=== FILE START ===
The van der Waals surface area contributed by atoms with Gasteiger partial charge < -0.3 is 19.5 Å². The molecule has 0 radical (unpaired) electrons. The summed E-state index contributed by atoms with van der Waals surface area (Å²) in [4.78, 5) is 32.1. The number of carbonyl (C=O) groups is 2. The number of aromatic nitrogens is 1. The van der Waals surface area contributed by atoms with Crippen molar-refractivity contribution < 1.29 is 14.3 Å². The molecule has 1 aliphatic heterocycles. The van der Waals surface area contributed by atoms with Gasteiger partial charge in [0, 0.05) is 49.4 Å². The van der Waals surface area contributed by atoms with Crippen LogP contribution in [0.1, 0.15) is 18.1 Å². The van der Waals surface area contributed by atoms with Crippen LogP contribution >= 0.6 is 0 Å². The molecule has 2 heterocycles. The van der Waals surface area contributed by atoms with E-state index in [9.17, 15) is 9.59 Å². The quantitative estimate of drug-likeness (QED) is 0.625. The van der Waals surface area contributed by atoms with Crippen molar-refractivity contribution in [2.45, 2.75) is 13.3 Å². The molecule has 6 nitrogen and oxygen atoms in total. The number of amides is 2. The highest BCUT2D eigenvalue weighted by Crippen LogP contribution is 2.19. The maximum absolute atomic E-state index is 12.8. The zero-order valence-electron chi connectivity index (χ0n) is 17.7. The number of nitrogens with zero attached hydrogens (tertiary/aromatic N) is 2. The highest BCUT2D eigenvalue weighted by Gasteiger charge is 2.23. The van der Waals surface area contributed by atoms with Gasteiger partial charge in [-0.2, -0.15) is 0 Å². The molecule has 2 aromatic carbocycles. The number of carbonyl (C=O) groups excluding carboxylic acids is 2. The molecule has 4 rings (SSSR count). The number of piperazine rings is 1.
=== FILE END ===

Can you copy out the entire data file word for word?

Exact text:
The van der Waals surface area contributed by atoms with Gasteiger partial charge < -0.3 is 19.5 Å². The molecule has 0 radical (unpaired) electrons. The summed E-state index contributed by atoms with van der Waals surface area (Å²) in [4.78, 5) is 32.1. The number of carbonyl (C=O) groups is 2. The number of aromatic nitrogens is 1. The van der Waals surface area contributed by atoms with Crippen molar-refractivity contribution < 1.29 is 14.3 Å². The molecule has 1 aliphatic heterocycles. The van der Waals surface area contributed by atoms with Gasteiger partial charge in [0, 0.05) is 49.4 Å². The van der Waals surface area contributed by atoms with Crippen LogP contribution in [0.1, 0.15) is 18.1 Å². The van der Waals surface area contributed by atoms with Crippen LogP contribution >= 0.6 is 0 Å². The molecule has 2 heterocycles. The van der Waals surface area contributed by atoms with E-state index in [9.17, 15) is 9.59 Å². The quantitative estimate of drug-likeness (QED) is 0.625. The van der Waals surface area contributed by atoms with Crippen molar-refractivity contribution in [2.45, 2.75) is 13.3 Å². The molecule has 6 nitrogen and oxygen atoms in total. The number of amides is 2. The highest BCUT2D eigenvalue weighted by Crippen LogP contribution is 2.19. The maximum absolute atomic E-state index is 12.8. The zero-order valence-electron chi connectivity index (χ0n) is 17.7. The number of nitrogens with zero attached hydrogens (tertiary/aromatic N) is 2. The highest BCUT2D eigenvalue weighted by Gasteiger charge is 2.23. The van der Waals surface area contributed by atoms with Gasteiger partial charge in [-0.2, -0.15) is 0 Å². The molecule has 2 aromatic carbocycles. The number of carbonyl (C=O) groups excluding carboxylic acids is 2. The molecule has 4 rings (SSSR count). The number of piperazine rings is 1.